Depending on your comfort level, plan on carrying a pack that weighs 10% to 20% of your body weight. For example, my weight is 140 pounds and I carried the max, a 28-pound pack. This may sound like a lot, but I like to eat and drink, so the extra weight was worth it. My husband, at 200 pounds, donned a 40-pounder for our four-day trip. I like comfort, so we brought our full adventure kit, which consists of a tent, air pads and pillows, mini stove, fuel, pan and pot, utensils and a couple of nice cups. We ate like kings, carrying avocados, bread, and even potatoes and onions to sauté with bits of peppered salami. We also brought surprisingly delicious MREs to complement our warm whiskey cocktails.
As for the trail, be prepared to be sunned and stunned by vistas and mountain ridges at every turn. I recommend a pair of hiking poles. Although I’d never used them before this trip, they saved me more than once from a fall and this is not a place to twist an ankle.
There is a camping area at mile 6 in Hanakoa Valley, with a great waterfall hike just half a mile from the camp. We happily camped there our first night and enjoyed the company of a few other fellow hikers who were on their return leg. They swapped stories of their trip and the impending “Crawler’s Ledge” section at mile 7.
I’m glad we had the night to recover, allowing us to tackle this most dangerous section of the trail on fresh legs. And it was a very good decision for us, as we watched a group ahead of us attempt to cross and return wide eyed from the ledge, saying it was “too dangerous to pass.” I looked at my husband and then down at the ledge and ocean below. The wind was whipping pretty good with a slight drizzle. Then my husband pointed to a perfect rainbow stretched across the sea; it was all I needed to continue. As I approached the ledge, I could clearly see the key steps carved out in the mountain, the same steps ancient Hawaiians took for hundreds of years along this trail. It was as if they illuminated before me. Once safely passed, we stopped for a moment and just took it all in. The adventure gods were smiling and so were we. Damn thrilling it was!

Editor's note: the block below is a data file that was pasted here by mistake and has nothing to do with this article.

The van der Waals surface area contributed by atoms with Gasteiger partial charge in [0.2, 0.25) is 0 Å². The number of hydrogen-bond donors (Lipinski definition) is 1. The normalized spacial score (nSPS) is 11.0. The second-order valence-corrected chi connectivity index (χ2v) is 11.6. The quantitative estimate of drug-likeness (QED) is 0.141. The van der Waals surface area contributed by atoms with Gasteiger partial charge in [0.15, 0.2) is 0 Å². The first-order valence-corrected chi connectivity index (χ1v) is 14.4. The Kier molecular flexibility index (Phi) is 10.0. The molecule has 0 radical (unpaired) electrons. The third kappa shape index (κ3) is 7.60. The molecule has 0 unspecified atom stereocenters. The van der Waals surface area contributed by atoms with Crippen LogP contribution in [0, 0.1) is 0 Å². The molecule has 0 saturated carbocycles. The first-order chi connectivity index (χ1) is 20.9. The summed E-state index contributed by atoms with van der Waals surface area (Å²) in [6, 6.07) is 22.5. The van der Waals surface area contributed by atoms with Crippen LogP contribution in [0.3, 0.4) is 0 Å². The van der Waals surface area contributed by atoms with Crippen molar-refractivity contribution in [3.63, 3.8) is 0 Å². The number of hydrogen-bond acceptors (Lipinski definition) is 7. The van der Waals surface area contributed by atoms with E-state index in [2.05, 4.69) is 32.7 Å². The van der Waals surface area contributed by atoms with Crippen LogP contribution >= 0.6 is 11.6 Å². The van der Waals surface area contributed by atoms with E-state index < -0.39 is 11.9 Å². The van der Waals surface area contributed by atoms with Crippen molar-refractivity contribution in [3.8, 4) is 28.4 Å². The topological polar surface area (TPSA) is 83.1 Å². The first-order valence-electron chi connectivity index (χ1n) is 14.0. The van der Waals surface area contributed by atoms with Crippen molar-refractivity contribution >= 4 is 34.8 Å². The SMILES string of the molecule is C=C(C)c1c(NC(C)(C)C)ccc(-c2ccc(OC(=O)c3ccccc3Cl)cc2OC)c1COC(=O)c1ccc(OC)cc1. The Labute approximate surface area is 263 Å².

The rest of the hike was a dream. Wild goats roam the trails, offering a bleat or two along the way. Then Kalalau Valley lays out before you with a single palm tree guiding you to the beach. Taking my boots off and hitting the sand was like a hot shower, just deliciously good! We decided to spend our last two nights at the beach enjoying the sun and solitude and tackle the entire 11-mile return in one day. We made it back tired and elated and vowed to make an effort to hike it every year for as long as we can. It’s just that good.
Permits and Info
For permits, go to camping.ehawaii.gov and follow the instructions for making a reservation in Nāpali Coast State Wilderness Park. You can make reservations up to 30 days in advance and it is $35/per person per night. Yes, there is a park ranger at the parking lot gate who will verify your name and reservations. You will also need to reserve parking after you confirm your reservations at gohaena.com. The Department of Land and Natural Resources (DLNR) posts a red banner for any closures and also provides great safety and trail descriptions on their website, dlnr.hawaii.gov – just search Kalalau Trail.
If you want to get a taste of the trail without the overnight commitment, you can hike the first two miles without a permit. You will need a parking reservation made in advance at gohaena.com, and be back at your car by sunset.
For the latest travel quarantine regulations go to kauai.gov. Hiking the Kalalau Trail